Perhaps the Handsomest Doll Ever

Scrappy doll
Behold a 1935 doll, apparently made by E.D. & T.M. Co., Inc. for the Great Lakes Novelty Co. of Chicago. He’s unmistakably Scrappy, even he doesn’t look all that much like Scrappy. Even in later years, when Scrappy looked a bit less like a bobblehead doll than he did at first, his proportions weren’t this realistic. And the expression is just a tad too blandly cherubic.

Then there are those eyes. That doll has the tallest pupils I’ve ever seen on anybody or anything. Period.

Oh, and he seems to be wearing flesh-colored gloves — although I suppose it’s possible they were once white and got painted over at some point in the past seventy-seven years.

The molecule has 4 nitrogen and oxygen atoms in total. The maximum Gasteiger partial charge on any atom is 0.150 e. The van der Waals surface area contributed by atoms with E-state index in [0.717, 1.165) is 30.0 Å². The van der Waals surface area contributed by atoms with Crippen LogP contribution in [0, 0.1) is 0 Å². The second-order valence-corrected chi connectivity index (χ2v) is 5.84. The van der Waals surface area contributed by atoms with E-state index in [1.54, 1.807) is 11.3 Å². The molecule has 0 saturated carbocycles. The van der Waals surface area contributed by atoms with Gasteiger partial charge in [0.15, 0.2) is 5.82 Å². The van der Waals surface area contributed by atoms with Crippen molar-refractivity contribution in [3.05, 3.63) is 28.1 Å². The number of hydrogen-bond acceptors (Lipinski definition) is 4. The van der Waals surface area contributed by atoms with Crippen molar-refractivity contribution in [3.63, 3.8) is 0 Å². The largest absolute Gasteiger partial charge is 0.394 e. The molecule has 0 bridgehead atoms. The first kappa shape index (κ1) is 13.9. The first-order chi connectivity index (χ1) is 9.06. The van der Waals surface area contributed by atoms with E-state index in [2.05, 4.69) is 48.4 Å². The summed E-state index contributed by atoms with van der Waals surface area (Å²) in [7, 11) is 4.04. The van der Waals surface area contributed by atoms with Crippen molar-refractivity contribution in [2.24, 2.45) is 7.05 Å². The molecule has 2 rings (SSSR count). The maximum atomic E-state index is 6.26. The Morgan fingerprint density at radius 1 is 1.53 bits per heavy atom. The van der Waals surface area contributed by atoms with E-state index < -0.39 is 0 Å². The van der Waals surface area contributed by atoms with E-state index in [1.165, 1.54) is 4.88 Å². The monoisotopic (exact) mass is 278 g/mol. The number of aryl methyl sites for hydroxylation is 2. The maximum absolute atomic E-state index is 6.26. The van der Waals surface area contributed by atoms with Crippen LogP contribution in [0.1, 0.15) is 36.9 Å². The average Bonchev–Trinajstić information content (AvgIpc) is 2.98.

The badge which Scrappy is wearing — which, full disclosure, I actually acquired on another example of this doll which was in less pleasing condition — is worth zooming in on:

Scrappy tag

It suggests that there may have been a serious problem with fake Scrappy dolls in the mid-1930s. Or at least that Columbia wanted to plant that possibility in the minds of American consumers.

If this plaything looks familiar, it may be because you’ve seen this photo:

Scrappy and the Three Stooges

That’s the same doll, all right, except for one odd difference: The one I have has hard hands made out of the sort of composition material widely used for Depression-era playthings. The Stooges’ version has what seem to be soft fabric hands. Perhaps someone wanted to make extra-sure that there would be no mishaps involving anyone accidentally getting poked in the eye by Scrappy.

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